The rogue employee can collect, leak, or sell all your secrets, including professional, confidential, and upcoming project details, to your rival companies and much more that could result in significant loss to your company.
And this is exactly what is happening on Dark Web Marketplace -- a place where one can sell and purchase everything from illicit drugs to exploits, malware, and stolen data.
According to a new report from the US-based risk security firm RedOwl and Israeli threat intelligence firm IntSights, staff at corporations are selling company's internal secrets for cash to hackers on one of the most famous dark web markets Kick Ass Marketplace (Onion URL).
Besides selling their company's secret information, researchers also found evidence of rogue staff, in some cases, even working with hackers to infect their company networks with malware.
Kick Ass Marketplace offers a subscription of up to one bitcoin (currently around $950) a month to its clients for giving them access to a variety of "vetted and accurate" insider information that is posted onto the website.
Every post is assigned a "confidence rating," along with advice on whether to buy and sell stock in the associated company, allowing its clients to cash in on the insider secrets they collected.
In May last year, an administrator of the Kick Ass Marketplace site going by the pseudonym "h3x" was interviewed by DeepDotWeb, claiming that his site had 15 investment firm members, 25 subscribers, 3 hackers and 2 trading analysts who observe financial markets and verify the integrity of stolen data before posting it to the website.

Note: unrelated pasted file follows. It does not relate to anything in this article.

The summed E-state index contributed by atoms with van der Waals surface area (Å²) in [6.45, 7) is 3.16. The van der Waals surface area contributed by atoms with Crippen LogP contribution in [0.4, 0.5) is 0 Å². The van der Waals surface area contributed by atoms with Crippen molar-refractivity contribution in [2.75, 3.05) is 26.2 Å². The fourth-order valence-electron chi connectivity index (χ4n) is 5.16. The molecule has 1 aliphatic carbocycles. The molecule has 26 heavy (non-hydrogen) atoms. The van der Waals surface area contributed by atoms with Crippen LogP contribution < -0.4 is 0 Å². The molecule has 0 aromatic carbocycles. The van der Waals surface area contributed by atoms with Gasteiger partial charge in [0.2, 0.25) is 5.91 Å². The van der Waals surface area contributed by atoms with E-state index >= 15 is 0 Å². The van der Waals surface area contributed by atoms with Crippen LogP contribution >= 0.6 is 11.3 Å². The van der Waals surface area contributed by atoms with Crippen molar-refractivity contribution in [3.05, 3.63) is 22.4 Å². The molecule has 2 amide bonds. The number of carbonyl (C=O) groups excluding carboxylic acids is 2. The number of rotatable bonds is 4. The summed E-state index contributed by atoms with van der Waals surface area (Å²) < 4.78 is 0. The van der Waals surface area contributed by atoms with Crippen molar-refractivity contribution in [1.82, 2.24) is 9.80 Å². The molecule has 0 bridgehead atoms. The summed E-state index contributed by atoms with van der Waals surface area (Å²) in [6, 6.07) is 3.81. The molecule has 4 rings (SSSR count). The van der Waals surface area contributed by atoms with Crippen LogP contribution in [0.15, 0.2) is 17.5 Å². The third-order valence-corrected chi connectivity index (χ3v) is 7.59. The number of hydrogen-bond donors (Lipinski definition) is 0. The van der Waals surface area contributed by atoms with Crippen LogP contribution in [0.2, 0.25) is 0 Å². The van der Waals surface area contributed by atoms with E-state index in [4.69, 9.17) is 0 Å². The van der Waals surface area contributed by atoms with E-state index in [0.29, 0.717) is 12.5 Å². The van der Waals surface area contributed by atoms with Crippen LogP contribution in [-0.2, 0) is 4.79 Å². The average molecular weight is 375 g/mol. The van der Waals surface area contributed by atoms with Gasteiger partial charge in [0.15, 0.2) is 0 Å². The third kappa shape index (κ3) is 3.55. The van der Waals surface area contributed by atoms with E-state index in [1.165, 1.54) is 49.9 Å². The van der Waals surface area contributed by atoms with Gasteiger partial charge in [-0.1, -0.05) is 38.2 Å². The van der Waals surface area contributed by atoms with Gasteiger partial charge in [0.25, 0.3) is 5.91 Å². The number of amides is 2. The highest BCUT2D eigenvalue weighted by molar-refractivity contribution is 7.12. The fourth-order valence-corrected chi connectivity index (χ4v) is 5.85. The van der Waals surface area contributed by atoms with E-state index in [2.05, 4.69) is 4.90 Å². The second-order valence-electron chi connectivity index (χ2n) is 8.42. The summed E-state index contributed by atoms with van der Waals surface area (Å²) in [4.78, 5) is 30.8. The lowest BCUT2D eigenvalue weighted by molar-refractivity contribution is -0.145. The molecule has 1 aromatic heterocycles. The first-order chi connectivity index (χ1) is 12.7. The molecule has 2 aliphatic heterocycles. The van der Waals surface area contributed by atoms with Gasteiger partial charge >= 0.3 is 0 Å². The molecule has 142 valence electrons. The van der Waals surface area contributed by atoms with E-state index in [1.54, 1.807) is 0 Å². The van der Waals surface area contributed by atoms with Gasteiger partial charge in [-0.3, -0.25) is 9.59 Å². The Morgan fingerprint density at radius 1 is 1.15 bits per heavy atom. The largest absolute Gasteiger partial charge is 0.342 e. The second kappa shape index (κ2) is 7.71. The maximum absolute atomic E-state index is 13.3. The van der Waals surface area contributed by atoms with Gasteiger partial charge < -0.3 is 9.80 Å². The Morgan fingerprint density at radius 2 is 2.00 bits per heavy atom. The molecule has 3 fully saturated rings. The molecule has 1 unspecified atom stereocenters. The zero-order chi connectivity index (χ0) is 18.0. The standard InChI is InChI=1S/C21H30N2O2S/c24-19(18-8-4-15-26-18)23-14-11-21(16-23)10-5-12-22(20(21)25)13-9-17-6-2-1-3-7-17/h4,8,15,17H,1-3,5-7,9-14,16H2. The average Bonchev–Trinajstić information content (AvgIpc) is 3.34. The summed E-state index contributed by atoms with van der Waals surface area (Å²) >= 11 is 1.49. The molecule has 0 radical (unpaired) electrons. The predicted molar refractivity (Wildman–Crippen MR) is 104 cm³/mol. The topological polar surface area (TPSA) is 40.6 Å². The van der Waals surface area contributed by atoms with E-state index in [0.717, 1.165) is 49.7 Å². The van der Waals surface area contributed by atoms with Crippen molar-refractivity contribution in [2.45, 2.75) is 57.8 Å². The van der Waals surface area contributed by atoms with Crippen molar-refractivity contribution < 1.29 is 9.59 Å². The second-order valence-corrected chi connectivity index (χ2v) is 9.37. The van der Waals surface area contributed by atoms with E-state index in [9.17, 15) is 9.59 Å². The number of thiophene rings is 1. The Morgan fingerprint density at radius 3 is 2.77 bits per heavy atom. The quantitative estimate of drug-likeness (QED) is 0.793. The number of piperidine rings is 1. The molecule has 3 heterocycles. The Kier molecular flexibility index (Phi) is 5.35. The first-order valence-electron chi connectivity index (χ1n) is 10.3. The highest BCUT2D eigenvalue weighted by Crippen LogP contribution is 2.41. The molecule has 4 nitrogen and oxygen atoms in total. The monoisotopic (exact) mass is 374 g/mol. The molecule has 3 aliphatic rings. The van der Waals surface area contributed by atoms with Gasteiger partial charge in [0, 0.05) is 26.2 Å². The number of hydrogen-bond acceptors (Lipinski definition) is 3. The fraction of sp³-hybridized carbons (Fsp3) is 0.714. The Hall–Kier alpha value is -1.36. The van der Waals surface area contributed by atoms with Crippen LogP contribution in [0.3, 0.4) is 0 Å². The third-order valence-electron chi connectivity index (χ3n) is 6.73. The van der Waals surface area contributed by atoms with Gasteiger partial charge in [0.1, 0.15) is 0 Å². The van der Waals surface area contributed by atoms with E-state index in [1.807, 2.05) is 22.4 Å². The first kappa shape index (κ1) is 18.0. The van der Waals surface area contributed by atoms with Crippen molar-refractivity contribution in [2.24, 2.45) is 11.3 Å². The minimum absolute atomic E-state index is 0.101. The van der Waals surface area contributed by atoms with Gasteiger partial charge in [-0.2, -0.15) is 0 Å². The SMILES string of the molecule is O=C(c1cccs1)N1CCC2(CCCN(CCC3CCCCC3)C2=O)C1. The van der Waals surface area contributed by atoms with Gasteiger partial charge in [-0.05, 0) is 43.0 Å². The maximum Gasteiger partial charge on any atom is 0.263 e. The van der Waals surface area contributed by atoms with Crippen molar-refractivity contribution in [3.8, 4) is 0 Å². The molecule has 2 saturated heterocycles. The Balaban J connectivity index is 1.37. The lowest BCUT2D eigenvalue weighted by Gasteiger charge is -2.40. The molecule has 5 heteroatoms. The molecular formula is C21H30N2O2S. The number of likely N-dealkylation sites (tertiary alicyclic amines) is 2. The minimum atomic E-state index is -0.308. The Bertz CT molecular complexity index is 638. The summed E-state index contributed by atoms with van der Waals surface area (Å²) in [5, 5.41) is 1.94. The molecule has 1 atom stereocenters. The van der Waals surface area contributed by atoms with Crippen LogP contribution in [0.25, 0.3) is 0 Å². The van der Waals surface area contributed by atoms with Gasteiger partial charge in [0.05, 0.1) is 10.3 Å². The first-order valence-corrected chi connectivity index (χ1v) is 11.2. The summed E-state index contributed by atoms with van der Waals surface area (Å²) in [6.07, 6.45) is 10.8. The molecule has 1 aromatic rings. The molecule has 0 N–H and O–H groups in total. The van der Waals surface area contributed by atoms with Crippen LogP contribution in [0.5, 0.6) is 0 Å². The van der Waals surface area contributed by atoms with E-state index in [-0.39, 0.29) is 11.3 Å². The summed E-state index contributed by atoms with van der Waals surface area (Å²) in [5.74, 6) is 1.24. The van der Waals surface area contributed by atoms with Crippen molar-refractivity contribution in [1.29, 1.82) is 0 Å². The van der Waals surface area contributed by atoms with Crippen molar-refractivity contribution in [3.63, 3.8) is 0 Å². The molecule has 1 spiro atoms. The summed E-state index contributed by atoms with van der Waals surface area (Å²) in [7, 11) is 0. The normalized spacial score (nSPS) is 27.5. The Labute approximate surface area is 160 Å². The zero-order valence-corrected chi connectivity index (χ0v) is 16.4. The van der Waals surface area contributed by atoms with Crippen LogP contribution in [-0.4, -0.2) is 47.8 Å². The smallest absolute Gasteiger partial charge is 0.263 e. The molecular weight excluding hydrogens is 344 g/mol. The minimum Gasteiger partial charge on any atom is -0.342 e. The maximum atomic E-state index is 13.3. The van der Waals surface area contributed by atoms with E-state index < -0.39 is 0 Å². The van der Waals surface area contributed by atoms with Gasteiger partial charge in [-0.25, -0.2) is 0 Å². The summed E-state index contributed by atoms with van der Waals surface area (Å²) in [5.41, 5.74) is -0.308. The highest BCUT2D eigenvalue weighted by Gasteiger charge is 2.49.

According to the new report "Monetizing the Insider: The Growing Symbiosis of Insiders and the Dark Web" [PDF] published Wednesday, Kick Ass Marketplace posts about five high confidence insider trading reports every week and makes some US $35,800 a week.
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Researchers at RedOwl and IntSights also analyzed another dark web marketplace called "The Stock Insiders" (Onion URL) that only focuses on insider trading opportunities, like recruiting cashiers or other low-end retail staff to cash out stolen credit cards for resellable goods like Apple iPhones.
"In one instance, a hacker solicited bank insiders to plant malware directly onto the bank's network," says the researchers Ido Wulkan (IntSights), Tim Condello (RedOwl), David Pogemiller (RedOwl).
"This approach significantly reduces the cost of action as the hacker doesn't have to conduct phishing exercises and can raise success rates by bypassing many of the organization's technical defenses (e.g. anti-virus or sandboxing)."The trio even discovered that one hacker was ready to pay the insider "7 figures on a weekly basis" for helping him gaining access to a bank's computer.
The activity of company's insider threats on dark websites has doubled in the last year, which poses a real threat to both consumers and investors, causing greater financial losses than attacks that originate outside the company.
RedOwl and IntSights suggest that corporations should take the insider threat more seriously by making use of IT security systems to carefully monitor their employees without violating their privacy.